My Dad died of cancer about 2 years ago and then my mother died just last November. About 24 to 48 hours before they died the feet and hands started to darken and then the back and tailbone later on. Someone said that it was the blood pooling as the organs or the body is shutting down. After I witnessed my dads death, and then when my mother died I pretty much knew when my moms hands and veins started turning almost a black that she only had a couple of days left. I didn't want her to be alone when she died and I stayed with her for 3 nights and on the morning of the 3rd night she just stopped breathing. I hope this might help you but I'm not sure with the congestive heart failure. My deepest sympathy and my heart goes out to you and your family!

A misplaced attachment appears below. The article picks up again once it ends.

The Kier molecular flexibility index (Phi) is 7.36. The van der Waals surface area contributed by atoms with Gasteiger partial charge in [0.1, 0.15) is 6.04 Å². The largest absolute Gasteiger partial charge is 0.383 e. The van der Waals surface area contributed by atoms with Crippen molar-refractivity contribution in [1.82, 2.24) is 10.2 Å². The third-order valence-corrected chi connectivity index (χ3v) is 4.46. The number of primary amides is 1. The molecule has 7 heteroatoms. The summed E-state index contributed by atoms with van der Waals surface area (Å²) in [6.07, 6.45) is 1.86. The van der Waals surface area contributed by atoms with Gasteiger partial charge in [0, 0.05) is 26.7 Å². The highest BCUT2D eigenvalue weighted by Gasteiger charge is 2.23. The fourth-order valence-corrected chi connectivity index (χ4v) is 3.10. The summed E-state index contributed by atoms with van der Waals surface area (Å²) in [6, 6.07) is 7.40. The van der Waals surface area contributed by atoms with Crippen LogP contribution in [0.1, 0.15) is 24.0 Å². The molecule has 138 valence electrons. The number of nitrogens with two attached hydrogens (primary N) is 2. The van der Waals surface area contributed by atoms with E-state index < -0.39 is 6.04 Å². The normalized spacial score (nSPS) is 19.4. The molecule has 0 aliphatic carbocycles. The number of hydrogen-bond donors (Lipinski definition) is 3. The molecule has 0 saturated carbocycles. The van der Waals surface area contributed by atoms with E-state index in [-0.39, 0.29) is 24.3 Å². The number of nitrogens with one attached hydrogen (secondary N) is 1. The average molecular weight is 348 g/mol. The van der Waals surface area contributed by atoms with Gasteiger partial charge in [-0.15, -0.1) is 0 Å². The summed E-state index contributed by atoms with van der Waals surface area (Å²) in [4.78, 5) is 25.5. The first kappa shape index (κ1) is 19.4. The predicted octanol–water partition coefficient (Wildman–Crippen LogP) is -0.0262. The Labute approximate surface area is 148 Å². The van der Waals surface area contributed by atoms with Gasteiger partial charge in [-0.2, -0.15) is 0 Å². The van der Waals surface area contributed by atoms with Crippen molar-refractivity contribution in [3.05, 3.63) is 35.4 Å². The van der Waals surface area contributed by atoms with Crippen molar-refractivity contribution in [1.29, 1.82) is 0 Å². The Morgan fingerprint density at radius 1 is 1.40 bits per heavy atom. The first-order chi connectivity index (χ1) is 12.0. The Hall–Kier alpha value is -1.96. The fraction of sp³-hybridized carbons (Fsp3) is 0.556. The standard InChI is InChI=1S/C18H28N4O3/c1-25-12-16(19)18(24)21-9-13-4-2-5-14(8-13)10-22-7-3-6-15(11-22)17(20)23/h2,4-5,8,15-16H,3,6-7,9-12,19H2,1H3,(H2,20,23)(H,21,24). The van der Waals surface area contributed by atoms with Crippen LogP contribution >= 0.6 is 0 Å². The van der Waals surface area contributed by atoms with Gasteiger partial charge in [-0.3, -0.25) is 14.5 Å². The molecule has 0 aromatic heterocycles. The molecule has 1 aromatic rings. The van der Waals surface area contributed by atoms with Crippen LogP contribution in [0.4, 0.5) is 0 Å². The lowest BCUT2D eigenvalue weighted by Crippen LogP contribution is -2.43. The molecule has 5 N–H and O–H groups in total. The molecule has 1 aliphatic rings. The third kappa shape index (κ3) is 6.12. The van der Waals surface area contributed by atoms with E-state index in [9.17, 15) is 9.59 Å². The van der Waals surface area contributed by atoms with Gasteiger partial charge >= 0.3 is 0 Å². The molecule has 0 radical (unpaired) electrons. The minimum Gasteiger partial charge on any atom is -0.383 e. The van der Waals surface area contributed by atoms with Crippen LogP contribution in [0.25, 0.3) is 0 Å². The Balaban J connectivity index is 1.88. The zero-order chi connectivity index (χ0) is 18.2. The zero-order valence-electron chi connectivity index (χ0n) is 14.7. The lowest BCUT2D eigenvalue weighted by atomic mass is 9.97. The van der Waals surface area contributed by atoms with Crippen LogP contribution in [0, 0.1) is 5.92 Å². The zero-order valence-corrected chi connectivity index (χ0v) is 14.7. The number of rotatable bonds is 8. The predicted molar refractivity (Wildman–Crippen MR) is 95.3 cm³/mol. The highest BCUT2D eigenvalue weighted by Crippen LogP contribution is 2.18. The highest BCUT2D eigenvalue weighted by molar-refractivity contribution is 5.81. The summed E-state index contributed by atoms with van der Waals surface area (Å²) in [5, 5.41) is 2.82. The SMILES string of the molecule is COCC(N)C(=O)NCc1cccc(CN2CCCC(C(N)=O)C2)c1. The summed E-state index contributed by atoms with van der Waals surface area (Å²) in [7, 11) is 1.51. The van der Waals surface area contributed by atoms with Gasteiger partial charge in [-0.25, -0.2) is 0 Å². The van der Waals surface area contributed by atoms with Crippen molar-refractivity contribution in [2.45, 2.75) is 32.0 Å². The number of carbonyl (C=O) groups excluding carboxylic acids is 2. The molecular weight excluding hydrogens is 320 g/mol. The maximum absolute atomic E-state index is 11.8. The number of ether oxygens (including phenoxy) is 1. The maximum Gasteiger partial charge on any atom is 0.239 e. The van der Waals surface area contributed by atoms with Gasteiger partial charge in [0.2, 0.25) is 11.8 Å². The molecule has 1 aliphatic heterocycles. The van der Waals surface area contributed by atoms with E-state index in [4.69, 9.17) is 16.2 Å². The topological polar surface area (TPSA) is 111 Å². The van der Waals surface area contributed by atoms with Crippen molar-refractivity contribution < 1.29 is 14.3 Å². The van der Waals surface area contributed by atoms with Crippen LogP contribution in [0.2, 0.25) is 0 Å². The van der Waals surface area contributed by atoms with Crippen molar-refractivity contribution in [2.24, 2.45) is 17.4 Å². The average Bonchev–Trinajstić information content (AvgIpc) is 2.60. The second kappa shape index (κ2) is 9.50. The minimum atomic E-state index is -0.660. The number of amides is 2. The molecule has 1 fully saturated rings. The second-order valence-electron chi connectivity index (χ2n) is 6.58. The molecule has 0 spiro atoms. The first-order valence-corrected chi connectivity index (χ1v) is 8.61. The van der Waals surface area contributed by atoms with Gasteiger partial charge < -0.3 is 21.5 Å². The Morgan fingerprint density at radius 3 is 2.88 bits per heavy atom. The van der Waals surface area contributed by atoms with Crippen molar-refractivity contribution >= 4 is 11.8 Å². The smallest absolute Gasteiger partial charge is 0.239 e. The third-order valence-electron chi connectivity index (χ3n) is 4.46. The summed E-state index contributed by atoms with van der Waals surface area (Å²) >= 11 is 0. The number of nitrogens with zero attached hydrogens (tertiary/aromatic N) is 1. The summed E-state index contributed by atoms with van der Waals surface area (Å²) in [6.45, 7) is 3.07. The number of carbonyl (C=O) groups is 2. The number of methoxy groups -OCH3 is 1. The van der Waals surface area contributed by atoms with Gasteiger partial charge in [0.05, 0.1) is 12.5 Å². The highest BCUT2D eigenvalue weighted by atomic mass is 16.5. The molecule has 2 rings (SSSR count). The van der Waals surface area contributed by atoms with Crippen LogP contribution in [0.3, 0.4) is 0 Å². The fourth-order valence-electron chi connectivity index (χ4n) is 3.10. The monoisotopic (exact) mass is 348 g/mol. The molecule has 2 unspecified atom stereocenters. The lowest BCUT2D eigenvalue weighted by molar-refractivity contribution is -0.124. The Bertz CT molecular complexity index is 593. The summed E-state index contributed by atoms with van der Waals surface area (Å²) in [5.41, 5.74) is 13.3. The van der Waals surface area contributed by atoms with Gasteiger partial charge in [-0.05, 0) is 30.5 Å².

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Peggy Gillespie answered...

God wanted your Son,you can't go by these Doctors/ Just know that your Son is Proud of you and loves you very much and is watching over you. Not that ,that is any comfort to you but I always want my Husband to be Proud of the way I am carring on knowing he is right beside me. My Husband passed away 7 months ago. Know that your Son is with your Dad andf with Jesus. Get the book Glimpses of Heaven by Trudy Harris its a Beautiful book and she was a hospice Nurse for 22 years and an RN for 50 . The true Stories in that book are of the people that were passing ,its Beautiful Blessing to you stay strong Peggy


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Pgoodhart answered...